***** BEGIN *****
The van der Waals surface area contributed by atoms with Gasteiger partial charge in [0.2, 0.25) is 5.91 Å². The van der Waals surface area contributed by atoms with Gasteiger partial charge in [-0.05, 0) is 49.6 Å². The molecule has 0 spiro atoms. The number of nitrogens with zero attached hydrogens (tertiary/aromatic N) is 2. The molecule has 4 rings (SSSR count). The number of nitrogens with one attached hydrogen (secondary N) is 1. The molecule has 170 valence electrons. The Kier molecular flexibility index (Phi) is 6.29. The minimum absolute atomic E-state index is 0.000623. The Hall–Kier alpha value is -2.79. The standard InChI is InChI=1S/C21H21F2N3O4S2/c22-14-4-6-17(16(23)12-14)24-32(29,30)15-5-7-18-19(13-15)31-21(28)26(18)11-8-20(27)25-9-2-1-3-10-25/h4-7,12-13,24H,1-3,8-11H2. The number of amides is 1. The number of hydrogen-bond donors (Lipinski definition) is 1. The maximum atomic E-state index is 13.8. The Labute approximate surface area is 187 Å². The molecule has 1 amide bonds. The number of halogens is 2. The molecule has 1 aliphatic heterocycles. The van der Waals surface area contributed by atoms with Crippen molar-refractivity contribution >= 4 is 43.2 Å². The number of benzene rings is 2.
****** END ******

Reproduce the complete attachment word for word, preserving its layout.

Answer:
The van der Waals surface area contributed by atoms with Gasteiger partial charge in [0.2, 0.25) is 5.91 Å². The van der Waals surface area contributed by atoms with Gasteiger partial charge in [-0.05, 0) is 49.6 Å². The molecule has 0 spiro atoms. The number of nitrogens with zero attached hydrogens (tertiary/aromatic N) is 2. The molecule has 4 rings (SSSR count). The number of nitrogens with one attached hydrogen (secondary N) is 1. The molecule has 170 valence electrons. The Kier molecular flexibility index (Phi) is 6.29. The minimum absolute atomic E-state index is 0.000623. The Hall–Kier alpha value is -2.79. The standard InChI is InChI=1S/C21H21F2N3O4S2/c22-14-4-6-17(16(23)12-14)24-32(29,30)15-5-7-18-19(13-15)31-21(28)26(18)11-8-20(27)25-9-2-1-3-10-25/h4-7,12-13,24H,1-3,8-11H2. The number of amides is 1. The number of hydrogen-bond donors (Lipinski definition) is 1. The maximum atomic E-state index is 13.8. The Labute approximate surface area is 187 Å². The molecule has 1 amide bonds. The number of halogens is 2. The molecule has 1 aliphatic heterocycles. The van der Waals surface area contributed by atoms with Crippen molar-refractivity contribution >= 4 is 43.2 Å². The number of benzene rings is 2.